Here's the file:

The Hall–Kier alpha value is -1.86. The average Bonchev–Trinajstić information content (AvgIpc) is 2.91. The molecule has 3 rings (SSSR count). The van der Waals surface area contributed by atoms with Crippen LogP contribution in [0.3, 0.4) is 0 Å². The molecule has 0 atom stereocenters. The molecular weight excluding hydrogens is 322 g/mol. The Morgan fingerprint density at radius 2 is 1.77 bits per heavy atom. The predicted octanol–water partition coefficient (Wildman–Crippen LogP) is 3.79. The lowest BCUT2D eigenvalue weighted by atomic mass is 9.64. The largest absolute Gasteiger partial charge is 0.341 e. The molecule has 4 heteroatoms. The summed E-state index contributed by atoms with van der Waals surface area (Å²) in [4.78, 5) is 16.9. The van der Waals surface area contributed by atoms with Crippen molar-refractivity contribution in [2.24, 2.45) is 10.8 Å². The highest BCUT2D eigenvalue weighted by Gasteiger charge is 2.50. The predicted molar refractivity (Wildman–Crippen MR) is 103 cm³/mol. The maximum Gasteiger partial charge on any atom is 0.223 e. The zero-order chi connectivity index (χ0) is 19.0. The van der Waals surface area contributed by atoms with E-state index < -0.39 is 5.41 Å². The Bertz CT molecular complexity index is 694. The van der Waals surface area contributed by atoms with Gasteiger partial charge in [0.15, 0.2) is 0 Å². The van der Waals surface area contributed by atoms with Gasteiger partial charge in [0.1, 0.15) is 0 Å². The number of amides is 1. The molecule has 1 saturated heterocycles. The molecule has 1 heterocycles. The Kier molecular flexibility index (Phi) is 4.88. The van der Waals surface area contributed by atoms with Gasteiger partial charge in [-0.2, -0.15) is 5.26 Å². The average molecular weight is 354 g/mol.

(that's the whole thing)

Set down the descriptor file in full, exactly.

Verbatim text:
The Hall–Kier alpha value is -1.86. The average Bonchev–Trinajstić information content (AvgIpc) is 2.91. The molecule has 3 rings (SSSR count). The van der Waals surface area contributed by atoms with Crippen LogP contribution in [0.3, 0.4) is 0 Å². The molecule has 0 atom stereocenters. The molecular weight excluding hydrogens is 322 g/mol. The Morgan fingerprint density at radius 2 is 1.77 bits per heavy atom. The predicted octanol–water partition coefficient (Wildman–Crippen LogP) is 3.79. The lowest BCUT2D eigenvalue weighted by atomic mass is 9.64. The largest absolute Gasteiger partial charge is 0.341 e. The molecule has 4 heteroatoms. The summed E-state index contributed by atoms with van der Waals surface area (Å²) in [4.78, 5) is 16.9. The van der Waals surface area contributed by atoms with Crippen molar-refractivity contribution in [2.24, 2.45) is 10.8 Å². The highest BCUT2D eigenvalue weighted by Gasteiger charge is 2.50. The predicted molar refractivity (Wildman–Crippen MR) is 103 cm³/mol. The maximum Gasteiger partial charge on any atom is 0.223 e. The zero-order chi connectivity index (χ0) is 19.0. The van der Waals surface area contributed by atoms with E-state index < -0.39 is 5.41 Å². The Bertz CT molecular complexity index is 694. The van der Waals surface area contributed by atoms with Gasteiger partial charge in [0.15, 0.2) is 0 Å². The van der Waals surface area contributed by atoms with Gasteiger partial charge in [0.1, 0.15) is 0 Å². The number of amides is 1. The molecule has 1 saturated heterocycles. The molecule has 1 heterocycles. The Kier molecular flexibility index (Phi) is 4.88. The van der Waals surface area contributed by atoms with Gasteiger partial charge in [-0.2, -0.15) is 5.26 Å². The average molecular weight is 354 g/mol.